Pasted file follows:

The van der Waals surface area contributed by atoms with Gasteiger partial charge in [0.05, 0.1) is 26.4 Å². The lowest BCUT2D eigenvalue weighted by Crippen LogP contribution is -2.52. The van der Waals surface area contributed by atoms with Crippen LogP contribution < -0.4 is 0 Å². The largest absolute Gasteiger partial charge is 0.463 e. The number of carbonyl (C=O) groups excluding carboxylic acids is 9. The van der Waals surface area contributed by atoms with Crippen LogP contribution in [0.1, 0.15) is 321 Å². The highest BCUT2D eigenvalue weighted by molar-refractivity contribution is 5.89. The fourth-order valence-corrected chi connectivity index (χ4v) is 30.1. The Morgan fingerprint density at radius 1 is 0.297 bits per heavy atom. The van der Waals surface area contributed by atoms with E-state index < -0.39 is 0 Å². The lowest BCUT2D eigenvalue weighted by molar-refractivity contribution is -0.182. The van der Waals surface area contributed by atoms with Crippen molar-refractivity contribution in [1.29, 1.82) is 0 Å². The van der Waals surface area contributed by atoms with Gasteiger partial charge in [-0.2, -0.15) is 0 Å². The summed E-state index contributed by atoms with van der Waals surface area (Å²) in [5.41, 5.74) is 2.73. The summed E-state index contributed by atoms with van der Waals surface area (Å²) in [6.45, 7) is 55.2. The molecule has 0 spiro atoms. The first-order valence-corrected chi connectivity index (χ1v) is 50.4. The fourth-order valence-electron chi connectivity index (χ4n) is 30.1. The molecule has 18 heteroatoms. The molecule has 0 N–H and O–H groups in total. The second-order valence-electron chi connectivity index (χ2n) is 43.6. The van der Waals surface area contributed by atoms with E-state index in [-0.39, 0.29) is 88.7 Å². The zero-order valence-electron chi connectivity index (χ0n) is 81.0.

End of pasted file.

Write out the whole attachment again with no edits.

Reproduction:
The van der Waals surface area contributed by atoms with Gasteiger partial charge in [0.05, 0.1) is 26.4 Å². The lowest BCUT2D eigenvalue weighted by Crippen LogP contribution is -2.52. The van der Waals surface area contributed by atoms with Crippen LogP contribution < -0.4 is 0 Å². The largest absolute Gasteiger partial charge is 0.463 e. The number of carbonyl (C=O) groups excluding carboxylic acids is 9. The van der Waals surface area contributed by atoms with Crippen LogP contribution in [0.1, 0.15) is 321 Å². The highest BCUT2D eigenvalue weighted by molar-refractivity contribution is 5.89. The fourth-order valence-corrected chi connectivity index (χ4v) is 30.1. The Morgan fingerprint density at radius 1 is 0.297 bits per heavy atom. The van der Waals surface area contributed by atoms with E-state index < -0.39 is 0 Å². The lowest BCUT2D eigenvalue weighted by molar-refractivity contribution is -0.182. The van der Waals surface area contributed by atoms with Crippen molar-refractivity contribution in [1.29, 1.82) is 0 Å². The van der Waals surface area contributed by atoms with Gasteiger partial charge in [-0.2, -0.15) is 0 Å². The summed E-state index contributed by atoms with van der Waals surface area (Å²) in [5.41, 5.74) is 2.73. The summed E-state index contributed by atoms with van der Waals surface area (Å²) in [6.45, 7) is 55.2. The molecule has 0 spiro atoms. The first-order valence-corrected chi connectivity index (χ1v) is 50.4. The fourth-order valence-electron chi connectivity index (χ4n) is 30.1. The molecule has 18 heteroatoms. The molecule has 0 N–H and O–H groups in total. The second-order valence-electron chi connectivity index (χ2n) is 43.6. The van der Waals surface area contributed by atoms with E-state index in [-0.39, 0.29) is 88.7 Å². The zero-order valence-electron chi connectivity index (χ0n) is 81.0.